Administrative Team: Gwenaelle Clouet (Bordeaux, France), Madikona Dosso (Abidjan, Côte d’Ivoire), Alexandra Doring§ (Bordeaux, France), Adrienne Kouakou (Abidjan, Côte d’Ivoire), Elodie Rabourdin (Bordeaux, France), Jean Rivenc (Pessac, France).

Consultants/Working Groups: Xavier Anglaret (Bordeaux, France), Boubacar Ba (Bamako, Mali), Renaud Becquet (Bordeaux, France), Jean Bosco Essanin (Abidjan), Andrea Ciaranello (Boston, USA), Sébastien Datté (Abidjan, Côte d’Ivoire), Sophie Desmonde (Bordeaux, France), Jean-Serge Elvis Diby (Abidjan, Côte d’Ivoire), Geoffrey S.Gottlieb* (Seattle, USA), Apollinaire Gninlgninrin Horo (Abidjan, Côte d’Ivoire), Serge N’zoré Kangah (Abidjan, Côte d’Ivoire), Denis Malvy (Bordeaux, France), David Meless (Abidjan, Côte d’Ivoire), Aida Mounkaila-Harouna (Bordeaux, France), Camille Ndondoki (Bordeaux, France), Caroline Shiboski (San Francisco USA), Boris Tchounga (Abidjan, Côte d’Ivoire), Rodolphe Thiébaut (Bordeaux, France), Gilles Wandeler (Dakar, Senegal).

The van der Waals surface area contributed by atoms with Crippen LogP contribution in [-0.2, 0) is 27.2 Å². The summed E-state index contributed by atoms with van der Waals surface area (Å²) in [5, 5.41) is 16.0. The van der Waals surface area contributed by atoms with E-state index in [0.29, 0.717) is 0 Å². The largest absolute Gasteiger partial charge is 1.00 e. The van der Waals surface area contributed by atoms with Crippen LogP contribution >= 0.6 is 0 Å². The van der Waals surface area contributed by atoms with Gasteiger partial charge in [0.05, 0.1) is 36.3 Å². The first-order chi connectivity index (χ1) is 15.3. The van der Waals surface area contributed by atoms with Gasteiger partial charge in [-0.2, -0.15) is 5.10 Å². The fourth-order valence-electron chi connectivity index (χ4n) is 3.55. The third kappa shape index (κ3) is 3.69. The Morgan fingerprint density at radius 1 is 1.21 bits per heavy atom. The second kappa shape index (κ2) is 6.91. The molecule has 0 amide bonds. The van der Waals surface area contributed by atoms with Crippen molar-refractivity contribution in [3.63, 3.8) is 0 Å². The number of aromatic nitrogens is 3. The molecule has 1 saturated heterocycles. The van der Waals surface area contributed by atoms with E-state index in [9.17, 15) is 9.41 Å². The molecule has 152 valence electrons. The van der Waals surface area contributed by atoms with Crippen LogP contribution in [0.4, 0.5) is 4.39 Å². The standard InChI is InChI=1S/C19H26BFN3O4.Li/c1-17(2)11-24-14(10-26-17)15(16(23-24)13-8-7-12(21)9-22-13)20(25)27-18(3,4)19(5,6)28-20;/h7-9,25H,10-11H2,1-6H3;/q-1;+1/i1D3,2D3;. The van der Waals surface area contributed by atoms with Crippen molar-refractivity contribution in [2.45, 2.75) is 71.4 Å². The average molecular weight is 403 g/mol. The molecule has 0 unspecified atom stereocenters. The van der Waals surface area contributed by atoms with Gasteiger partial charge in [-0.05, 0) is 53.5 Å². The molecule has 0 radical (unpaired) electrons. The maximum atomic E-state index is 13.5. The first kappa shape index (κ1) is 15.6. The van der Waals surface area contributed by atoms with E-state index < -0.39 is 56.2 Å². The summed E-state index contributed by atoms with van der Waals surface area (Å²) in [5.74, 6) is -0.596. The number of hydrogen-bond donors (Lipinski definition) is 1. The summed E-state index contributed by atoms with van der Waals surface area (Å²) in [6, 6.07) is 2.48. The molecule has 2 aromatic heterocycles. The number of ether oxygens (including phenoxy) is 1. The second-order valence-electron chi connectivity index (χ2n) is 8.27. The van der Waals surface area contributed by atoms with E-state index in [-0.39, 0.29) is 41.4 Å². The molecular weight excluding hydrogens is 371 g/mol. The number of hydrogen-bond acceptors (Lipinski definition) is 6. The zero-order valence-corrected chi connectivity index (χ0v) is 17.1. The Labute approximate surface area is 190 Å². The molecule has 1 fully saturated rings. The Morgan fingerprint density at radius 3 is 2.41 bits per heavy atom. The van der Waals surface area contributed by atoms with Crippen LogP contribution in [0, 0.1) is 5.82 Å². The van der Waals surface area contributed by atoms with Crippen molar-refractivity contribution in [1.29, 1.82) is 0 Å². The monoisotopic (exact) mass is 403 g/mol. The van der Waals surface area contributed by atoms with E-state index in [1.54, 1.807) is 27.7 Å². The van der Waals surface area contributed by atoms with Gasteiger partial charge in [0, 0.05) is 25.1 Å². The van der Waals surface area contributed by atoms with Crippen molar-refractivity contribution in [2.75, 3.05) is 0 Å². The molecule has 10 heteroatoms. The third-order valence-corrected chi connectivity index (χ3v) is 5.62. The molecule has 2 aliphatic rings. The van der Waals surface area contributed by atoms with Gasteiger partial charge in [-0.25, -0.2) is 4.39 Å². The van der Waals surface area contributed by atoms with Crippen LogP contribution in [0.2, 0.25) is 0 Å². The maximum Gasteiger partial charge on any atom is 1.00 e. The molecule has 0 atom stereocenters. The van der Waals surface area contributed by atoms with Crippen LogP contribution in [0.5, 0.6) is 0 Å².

Coordinating Centre: ISPED, Univ Bordeaux Segalen, Bordeaux, France

Regional Office: PAC-CI, Abidjan, Côte d’Ivoire

Methodologic Support: MEREVA, Bordeaux, France


The study is funded by The National Cancer Institute (NCI), the Eunice Kennedy Shriver National Institute of Child Health & Human Development (NICHD), and the National Institute of Allergy and Infectious Diseases (NIAID) of the US National Institutes of Health (NIH), as part of the International Epidemiologic Databases to Evaluate AIDS (IeDEA) under Award Number U01AI069919. The content is solely the responsibility of the authors and does not necessarily represent the official views of the National Institutes of Health.

Conflicts of interest

There are no conflicts of interest.


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antiretroviral resistance; Côte d’Ivoire; HIV-2; plasma drug concentrations